A:How Folic Acid prevents NTDs is not well understood. Some studies suggest that it may correct a nutritional deficiency, while others suggest that supplemental Folic Acid helps compensate for errors in how the body processes Folic Acid. For example, a recent study found that as many as one in seven people may carry a genetic mutation (change) that causes them to have a deficiency in Folic Acid, even if they are consuming a diet that contains the recommended amount of Folic Acid. These people have problems breaking down Folic Acid found in food to forms of Folic Acid the body can use, resulting in lower Folic Acid levels in the blood. Studies suggest that women with this gene mutation may be at increased risk of having a baby with a neural tube defect (NTD). However, taking synthetic Folic Acid either by pill or fortified food appears to raise levels of the vitamin in the blood, and thereby reduce the risk of having an affected baby.


Q:Are there other benefits of Folic Acid supplementation other than the prevention of birth defects?

A:Yes. Folic Acid has been shown to contribute to healthy skin, hair and nails. There have also been links made to potential benefits of folate in some types of cancers (colon and brain) and depression, although these effects have yet to be proven. Folic Acid use for over a year has been shown to reduce the risk of premature delivery. Recently published studies have also shown that Folic Acid may reduce the risk of having a child with autism.


Q:Are there any side effects from taking Folic Acid supplementation?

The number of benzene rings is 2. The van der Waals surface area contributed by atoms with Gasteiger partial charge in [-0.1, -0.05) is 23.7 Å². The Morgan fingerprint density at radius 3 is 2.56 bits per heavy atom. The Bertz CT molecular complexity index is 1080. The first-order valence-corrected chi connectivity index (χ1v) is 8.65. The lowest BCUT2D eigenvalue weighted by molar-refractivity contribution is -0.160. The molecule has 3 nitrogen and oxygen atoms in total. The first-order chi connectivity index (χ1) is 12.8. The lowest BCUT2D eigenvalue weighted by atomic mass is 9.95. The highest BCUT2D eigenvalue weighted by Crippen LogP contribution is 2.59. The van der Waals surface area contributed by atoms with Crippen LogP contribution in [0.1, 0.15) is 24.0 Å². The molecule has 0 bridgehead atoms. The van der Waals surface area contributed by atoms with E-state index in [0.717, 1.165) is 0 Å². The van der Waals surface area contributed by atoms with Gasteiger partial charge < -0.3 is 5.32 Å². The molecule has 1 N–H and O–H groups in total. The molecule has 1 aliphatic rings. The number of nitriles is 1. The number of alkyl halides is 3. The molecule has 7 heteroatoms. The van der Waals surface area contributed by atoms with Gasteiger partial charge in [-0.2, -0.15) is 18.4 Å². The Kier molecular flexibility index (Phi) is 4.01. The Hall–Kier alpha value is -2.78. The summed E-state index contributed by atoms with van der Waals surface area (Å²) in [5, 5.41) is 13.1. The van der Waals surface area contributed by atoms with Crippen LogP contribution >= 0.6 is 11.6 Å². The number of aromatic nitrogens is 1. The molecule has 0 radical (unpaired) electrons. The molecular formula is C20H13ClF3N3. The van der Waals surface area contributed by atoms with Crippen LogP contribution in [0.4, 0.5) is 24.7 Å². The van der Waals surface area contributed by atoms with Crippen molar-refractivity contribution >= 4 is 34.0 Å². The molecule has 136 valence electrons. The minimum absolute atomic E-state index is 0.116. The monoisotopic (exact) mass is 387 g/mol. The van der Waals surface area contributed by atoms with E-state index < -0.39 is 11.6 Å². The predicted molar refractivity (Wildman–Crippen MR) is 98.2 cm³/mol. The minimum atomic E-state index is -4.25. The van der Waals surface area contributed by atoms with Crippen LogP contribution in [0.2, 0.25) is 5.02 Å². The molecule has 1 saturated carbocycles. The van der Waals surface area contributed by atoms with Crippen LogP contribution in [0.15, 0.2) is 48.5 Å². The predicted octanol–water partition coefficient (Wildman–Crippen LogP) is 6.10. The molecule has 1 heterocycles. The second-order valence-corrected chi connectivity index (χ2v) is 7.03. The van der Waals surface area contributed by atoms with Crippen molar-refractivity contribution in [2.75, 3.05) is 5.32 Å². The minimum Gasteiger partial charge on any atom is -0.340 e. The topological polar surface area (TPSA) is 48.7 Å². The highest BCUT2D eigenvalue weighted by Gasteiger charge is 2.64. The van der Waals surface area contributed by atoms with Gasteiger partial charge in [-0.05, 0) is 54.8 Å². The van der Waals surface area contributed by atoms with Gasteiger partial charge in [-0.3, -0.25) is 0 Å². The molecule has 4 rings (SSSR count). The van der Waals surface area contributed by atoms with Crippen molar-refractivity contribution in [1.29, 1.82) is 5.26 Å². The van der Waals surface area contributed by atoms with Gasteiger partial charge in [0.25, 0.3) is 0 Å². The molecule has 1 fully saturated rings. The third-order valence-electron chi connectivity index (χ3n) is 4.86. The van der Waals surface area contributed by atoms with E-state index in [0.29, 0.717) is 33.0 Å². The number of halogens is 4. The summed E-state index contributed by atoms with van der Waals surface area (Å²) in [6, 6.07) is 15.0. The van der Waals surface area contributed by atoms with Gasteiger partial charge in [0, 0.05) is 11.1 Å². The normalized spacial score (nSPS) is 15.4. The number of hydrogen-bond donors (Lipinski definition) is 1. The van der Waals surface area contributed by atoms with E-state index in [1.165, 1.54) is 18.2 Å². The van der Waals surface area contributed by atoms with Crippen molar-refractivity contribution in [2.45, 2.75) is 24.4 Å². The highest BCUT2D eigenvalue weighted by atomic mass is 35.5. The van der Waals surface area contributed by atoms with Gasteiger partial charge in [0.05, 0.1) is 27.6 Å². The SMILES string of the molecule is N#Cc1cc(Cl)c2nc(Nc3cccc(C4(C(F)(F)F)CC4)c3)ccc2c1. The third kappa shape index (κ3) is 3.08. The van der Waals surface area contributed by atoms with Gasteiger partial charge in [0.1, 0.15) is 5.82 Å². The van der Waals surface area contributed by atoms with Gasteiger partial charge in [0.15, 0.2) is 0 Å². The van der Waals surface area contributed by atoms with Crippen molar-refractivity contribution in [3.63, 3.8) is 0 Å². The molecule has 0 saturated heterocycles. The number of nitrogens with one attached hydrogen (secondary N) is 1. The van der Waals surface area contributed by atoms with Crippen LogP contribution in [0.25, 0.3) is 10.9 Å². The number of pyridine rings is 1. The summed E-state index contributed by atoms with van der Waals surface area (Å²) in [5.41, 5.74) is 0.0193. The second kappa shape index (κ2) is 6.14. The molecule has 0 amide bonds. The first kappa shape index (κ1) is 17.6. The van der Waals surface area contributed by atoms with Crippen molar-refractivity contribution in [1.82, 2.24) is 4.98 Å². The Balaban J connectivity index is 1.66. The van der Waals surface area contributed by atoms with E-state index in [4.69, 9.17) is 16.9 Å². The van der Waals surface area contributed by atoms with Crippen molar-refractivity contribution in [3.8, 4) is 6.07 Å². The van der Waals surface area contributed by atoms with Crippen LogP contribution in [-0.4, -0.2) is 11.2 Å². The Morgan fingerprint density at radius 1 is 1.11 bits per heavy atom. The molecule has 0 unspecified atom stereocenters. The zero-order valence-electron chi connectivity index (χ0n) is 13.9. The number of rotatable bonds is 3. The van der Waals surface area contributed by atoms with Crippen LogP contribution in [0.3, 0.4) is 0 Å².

A:Folic Acid supplementation appears to be well tolerated at the recommended doses. However, flushing, fatigue, rash, itching, allergic reactions, etc. have been reported. The risks of higher levels of Folic Acid supplementation are believed to be minimal. Folic Acid is considered nontoxic even at very high doses and is rapidly excreted in the urine. However, because the effects of high intakes are not well known but include complicating the diagnosis of vitamin B-12 deficiency, care should be taken to keep total folate consumption at less than 1 mg per day, except under the supervision of a physician.


Q:Will Folic Acid supplementation harm my baby if I take it during pregnancy?

A:No. There does not appear to be risk to the baby at the recommended doses. In fact, it is recommended that pregnant women take folic acid supplementation prior to pregnancy and during pregnancy in order to prevent birth defects such as spina bifida. Women may wish to consult their physicians or other health-care providers (nutritionists, dietitians) about how to best obtain the recommended amount of folic acid, while avoiding excessive consumption.


Q:Should I simply take extra tables of my multivitamin/prenatal vitamin in order to get enough Folic Acid?

A:No. While you can often achieve the recommended dose of Folic Acid by taking more than one multivitamin tablet each day, this is NOT recommended. Since multivitamins and prenatal vitamins contain many different substances as well as other vitamins, taking higher amounts of these other vitamins (e.g. Vitamin A) can be harmful to the mother and the baby.